Brian wrote: The things that come up are really funny from how bees have "artistic sensibilities" to bees creating that shape "to increase airflow". I've seen companies using it in their websites and so many claiming it came out of their hive somewhere in the world. /23
Brian continues: "I used this board, routed in the slots... a rush job I'll admit... waxed in some foundation strips into the slots and screwed inside a deep langstroth hive lid and stuck it on the hive. The bees made do best they could..."
"The lines are slots into which a foundation wax with the comb pattern on it can be placed...secured with melted beeswax. Normally...a guide the bees as to where to build. So they just come across this weird pattern of foundation strip and start building onto it." /25
"After that they just fill it out best they can. It's a simple manipulation. The bees are Capensis. The honey was most likely early season succulent type plant called a 'vygie'. [mesembryanthemums]. Even @Pinterest use this as the cover image for 'bee art'" /26
"I called the image 'a sweet heart' dedicated to my wife...per the very first post of it on my Facebook page in 2013. We scraped all the comb off the board, strained out the wax and consumed...not a very practical artwork to keep." /27
Brian sent me a Google Maps pin of the location in South Africa, but I'll maintain his privacy. Seems pretty convincing to me. But for good measure, I took both photos & overlaid them in Photoshop (as best as is possible, given the slight persective changes). Seems legit, no? /28
So perhaps @nationaltrust's social media person got the wrong end of the stick in 2015. Unless I have been mightily hoodwinked- on an elaborately detailed scale! - the honeycomb heart image appears to have been around since 2013. /29
It seems to have travelled to many countries & the story has been told and retold. As a folklorist, the giveaway was in the "beekeeper forgot the frame" wording. It kept coming up again & again. That is classic folklore, where a memorable snippet repeats and is passed on. /30
Through the folk process, albeit on the internet, a tale was woven over nearly 7 years and wound up with the parents of a very talented artist @sarahgalerie who probably thought she'd be interested in seeing such a lovely thing. /31
Because frankly, it is lovely. It's something that we all want to believe in, that bees & Mother Nature would come up with this by chance - or indeed, by design. It turns out it was a lovely bit of synergy between humans & nature by a South African beekeeper called Brian. /32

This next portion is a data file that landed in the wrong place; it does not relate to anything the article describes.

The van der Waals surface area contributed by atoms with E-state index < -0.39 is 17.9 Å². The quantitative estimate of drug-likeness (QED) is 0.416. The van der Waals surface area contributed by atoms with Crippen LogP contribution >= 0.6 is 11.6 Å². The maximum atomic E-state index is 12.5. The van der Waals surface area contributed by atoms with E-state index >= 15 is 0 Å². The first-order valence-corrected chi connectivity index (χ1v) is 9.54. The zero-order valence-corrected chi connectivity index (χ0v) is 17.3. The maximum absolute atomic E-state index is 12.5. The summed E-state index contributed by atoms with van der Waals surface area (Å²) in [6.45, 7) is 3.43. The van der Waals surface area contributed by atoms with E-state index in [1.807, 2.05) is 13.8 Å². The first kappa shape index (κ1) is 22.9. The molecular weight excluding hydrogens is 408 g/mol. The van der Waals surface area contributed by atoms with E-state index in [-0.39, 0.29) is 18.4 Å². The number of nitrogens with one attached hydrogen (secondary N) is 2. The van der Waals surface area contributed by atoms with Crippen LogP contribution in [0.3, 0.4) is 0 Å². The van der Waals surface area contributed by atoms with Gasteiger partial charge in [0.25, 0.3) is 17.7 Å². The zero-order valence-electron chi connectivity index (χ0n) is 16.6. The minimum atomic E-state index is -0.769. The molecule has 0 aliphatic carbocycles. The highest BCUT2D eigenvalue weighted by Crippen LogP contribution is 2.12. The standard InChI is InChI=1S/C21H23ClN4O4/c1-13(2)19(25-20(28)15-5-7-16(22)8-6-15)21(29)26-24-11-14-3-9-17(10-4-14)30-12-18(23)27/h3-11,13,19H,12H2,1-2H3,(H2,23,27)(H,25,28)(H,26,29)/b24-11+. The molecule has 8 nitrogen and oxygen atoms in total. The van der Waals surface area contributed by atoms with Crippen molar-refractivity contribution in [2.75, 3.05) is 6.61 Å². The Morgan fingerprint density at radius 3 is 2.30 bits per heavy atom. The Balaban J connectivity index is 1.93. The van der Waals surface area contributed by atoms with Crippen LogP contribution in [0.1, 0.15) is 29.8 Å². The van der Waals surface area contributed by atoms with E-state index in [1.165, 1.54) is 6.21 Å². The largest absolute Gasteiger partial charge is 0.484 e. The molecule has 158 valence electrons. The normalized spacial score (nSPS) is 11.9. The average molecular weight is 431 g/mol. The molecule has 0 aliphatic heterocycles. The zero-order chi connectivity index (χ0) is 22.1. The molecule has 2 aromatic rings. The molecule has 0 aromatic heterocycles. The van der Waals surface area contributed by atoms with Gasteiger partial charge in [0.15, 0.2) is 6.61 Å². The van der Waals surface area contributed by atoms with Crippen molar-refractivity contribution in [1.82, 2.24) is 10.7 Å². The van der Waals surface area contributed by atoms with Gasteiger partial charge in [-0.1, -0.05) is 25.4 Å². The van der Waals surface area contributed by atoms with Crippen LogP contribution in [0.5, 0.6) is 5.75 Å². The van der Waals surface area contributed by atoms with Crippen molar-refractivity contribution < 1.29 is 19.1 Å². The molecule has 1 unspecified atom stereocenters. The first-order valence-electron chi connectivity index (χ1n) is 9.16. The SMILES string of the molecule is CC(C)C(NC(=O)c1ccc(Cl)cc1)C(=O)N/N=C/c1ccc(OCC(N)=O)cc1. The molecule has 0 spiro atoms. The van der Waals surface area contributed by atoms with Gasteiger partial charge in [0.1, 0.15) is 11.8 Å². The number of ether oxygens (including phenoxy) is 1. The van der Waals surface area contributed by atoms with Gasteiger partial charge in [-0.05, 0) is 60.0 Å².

And that, folks, is what we call Internet Folklore, where stories spread and change quicker than ever, and involve communities of people experiencing a simple yet heartwarming tale. /33
The thing to take away? On the internet, search behind what you see. Don't take things at face value. Don't let your "aww" gene get in the way of thinking, hmm, is this for real? Because there are people out there who seek to use such kindly human instincts in unkind ways. /34
What about Brian & the bees? They're planning their next moves.

"I do want to do another but each season comes around and I don't get to it. I'll do one this year. Still trying to decide what to do."

Let's see what the internet makes of that. 🧐

35/35 THE END.
PS. 36/35. From the earliest days of the modern internet, (I was a university student in the mid 90s), I would use @snopes as a go-to. Still do. They definitely helped calibrate my antennae over the years. They are your friend! 🐝
Missing some Tweet in this thread? You can try to force a refresh.

Keep Current with Steve Byrne #stayathome #wearfacecoverings

Profile picture

Stay in touch and get notified when new unrolls are available from this author!

Read all threads

This Thread may be Removed Anytime!

Twitter may remove this content at anytime, convert it as a PDF, save and print for later use!

Try unrolling a thread yourself!

how to unroll video

1) Follow Thread Reader App on Twitter so you can easily mention us!

2) Go to a Twitter thread (series of Tweets by the same owner) and mention us with a keyword "unroll" @threadreaderapp unroll

You can practice here first or read more on our help page!

Follow Us on Twitter!

Did Thread Reader help you today?

Support us! We are indie developers!

This site is made by just two indie developers on a laptop doing marketing, support and development! Read more about the story.

Become a Premium Member ($3.00/month or $30.00/year) and get exclusive features!

Become Premium

Too expensive? Make a small donation by buying us coffee ($5) or help with server cost ($10)

Donate via Paypal Become our Patreon

Thank you for your support!